Catholics Aim to Put Scandal behind Them
Fort Worth Star-Telegram
June 17, 2012
The financial costs of the child sex abuse scandal that has rocked the Catholic Church for a decade continue to climb, including legal settlement costs for the Diocese of Fort Worth.
But at least there are indications that the church and the local diocese have passed through the worst of the storm. Credit that to a strong program to prevent abuse from happening again and to vigilant pursuit of that program.
Bishop Kevin Vann, leader of the Diocese of Fort Worth since 2005, announced a settlement agreement Thursday with a man known publicly only as Doe 26, who was a 9-year-old altar boy at St. Maria Goretti Catholic Church in 1978 and was abused by Monsignor James Reilly. He is the 26th person to come forward to accuse Reilly.
Dallas attorney Tahira Khan Merritt has said she is still working on the case of a 27th Reilly accuser. Reilly, who was assigned to St. Maria Goretti from 1969 to 1987, retired in 1987, moved to Philadelphia and died in 1999.
At the request of Doe 26, the amount of the settlement was not disclosed.
Openly disclosing such settlements when they occur has become church policy, one of the requirements of the Charter for the Protection of Children and Young People, adopted by the U.S. Conference of Catholic Bishops in 2002. The document contains 17 articles of prescribed procedures aimed confining one of the worst scandals in U.S. church history to the past.
In Fort Worth, safe environment programs teach children age-appropriate lessons about respect, appropriate boundaries and self protection. Adults are trained to recognize the signs of sexual abuse. Every three years, clergy, staff and volunteers receive advanced training and criminal background checks.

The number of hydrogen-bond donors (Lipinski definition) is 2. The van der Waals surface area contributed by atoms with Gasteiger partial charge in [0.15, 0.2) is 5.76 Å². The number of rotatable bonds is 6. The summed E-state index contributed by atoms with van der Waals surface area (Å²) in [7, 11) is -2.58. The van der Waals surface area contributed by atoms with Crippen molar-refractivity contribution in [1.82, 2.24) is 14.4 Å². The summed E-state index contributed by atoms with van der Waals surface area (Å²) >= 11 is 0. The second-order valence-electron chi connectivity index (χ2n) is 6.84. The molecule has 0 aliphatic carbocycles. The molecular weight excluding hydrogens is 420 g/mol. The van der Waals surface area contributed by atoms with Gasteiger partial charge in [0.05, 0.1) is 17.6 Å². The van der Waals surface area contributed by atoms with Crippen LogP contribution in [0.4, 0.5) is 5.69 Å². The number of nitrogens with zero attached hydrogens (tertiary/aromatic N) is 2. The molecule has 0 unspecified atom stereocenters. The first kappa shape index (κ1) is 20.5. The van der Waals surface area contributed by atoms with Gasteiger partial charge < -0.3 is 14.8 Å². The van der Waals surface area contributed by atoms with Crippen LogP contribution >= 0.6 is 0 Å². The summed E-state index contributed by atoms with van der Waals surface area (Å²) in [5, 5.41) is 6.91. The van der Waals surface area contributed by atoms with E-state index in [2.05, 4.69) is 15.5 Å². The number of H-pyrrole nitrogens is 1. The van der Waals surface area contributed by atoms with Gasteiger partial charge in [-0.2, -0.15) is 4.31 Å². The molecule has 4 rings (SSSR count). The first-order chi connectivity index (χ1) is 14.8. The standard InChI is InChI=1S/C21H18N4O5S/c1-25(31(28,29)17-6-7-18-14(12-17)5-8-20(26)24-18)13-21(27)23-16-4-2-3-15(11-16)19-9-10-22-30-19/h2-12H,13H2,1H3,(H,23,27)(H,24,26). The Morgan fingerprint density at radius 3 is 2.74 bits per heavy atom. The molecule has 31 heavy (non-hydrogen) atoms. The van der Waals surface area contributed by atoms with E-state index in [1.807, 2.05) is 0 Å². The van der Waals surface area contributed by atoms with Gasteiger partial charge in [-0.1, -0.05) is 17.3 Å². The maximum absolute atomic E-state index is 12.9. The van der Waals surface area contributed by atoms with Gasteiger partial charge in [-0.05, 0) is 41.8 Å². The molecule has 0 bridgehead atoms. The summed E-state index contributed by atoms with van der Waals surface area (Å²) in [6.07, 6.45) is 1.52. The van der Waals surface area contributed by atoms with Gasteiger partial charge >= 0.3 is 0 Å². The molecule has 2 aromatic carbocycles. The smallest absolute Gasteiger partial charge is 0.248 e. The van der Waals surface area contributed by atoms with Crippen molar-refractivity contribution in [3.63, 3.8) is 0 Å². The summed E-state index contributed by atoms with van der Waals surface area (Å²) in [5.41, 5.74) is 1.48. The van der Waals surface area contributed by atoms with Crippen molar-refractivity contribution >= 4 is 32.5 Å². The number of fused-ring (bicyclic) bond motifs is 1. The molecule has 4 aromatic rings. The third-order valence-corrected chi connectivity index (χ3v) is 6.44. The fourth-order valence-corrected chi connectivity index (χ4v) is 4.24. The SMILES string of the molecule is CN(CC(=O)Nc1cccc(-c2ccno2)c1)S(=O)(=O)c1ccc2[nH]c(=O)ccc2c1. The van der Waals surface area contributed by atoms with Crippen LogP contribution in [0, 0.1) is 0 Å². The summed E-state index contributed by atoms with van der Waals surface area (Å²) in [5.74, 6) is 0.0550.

Part of the reconciliation process is aimed at restoring the credibility of the church, even shoring up the confidence of its lay members, by being as honest and open as possible.
One of the requirements laid down by the U.S. bishops is that there be no legal settlement confidentiality agreements entered into by the church unless requested by the victims.
The 2002 charter, strengthened by revisions in 2005 and again last year, also calls for annual outside audits of compliance.
All but eight of the 195 dioceses in the U. S. participated in the 2011 audit, and the results are posted on the U.S. bishops' website.
The Fort Worth Diocese was one of 59 dioceses that received full, on-site audits last year, while 128 participated in paper audits. Compliance with all 17 articles was reported for most dioceses, while management letters were sent to those whose procedures need to be shored up.
Annual surveys collect information about new allegations of abuse, the clergy named in those allegations and money spent on settlements and child protection.
The signs of progress are in that survey. There were 594 credible allegations of sexual abuse of a minor in 2011, but only 23 resulted from incidents that took place in 2010 or 2011. Two-thirds were from incidents between 1960 and 1984. New allegations peaked at 1,092 in 2004.
Twenty-one priests or deacons named last year were removed from the ministry, and another 18 previously accused also were removed.
Settlement and other costs were down to $144 million last year from a peak of $615 million in 2007.
The scandal will always be a dark spot on the history of the Catholic Church in the U.S. It can't be eliminated, but it can be confined through strong policies and concerted action. The church has taken the right steps and appears to be determined to keep taking them.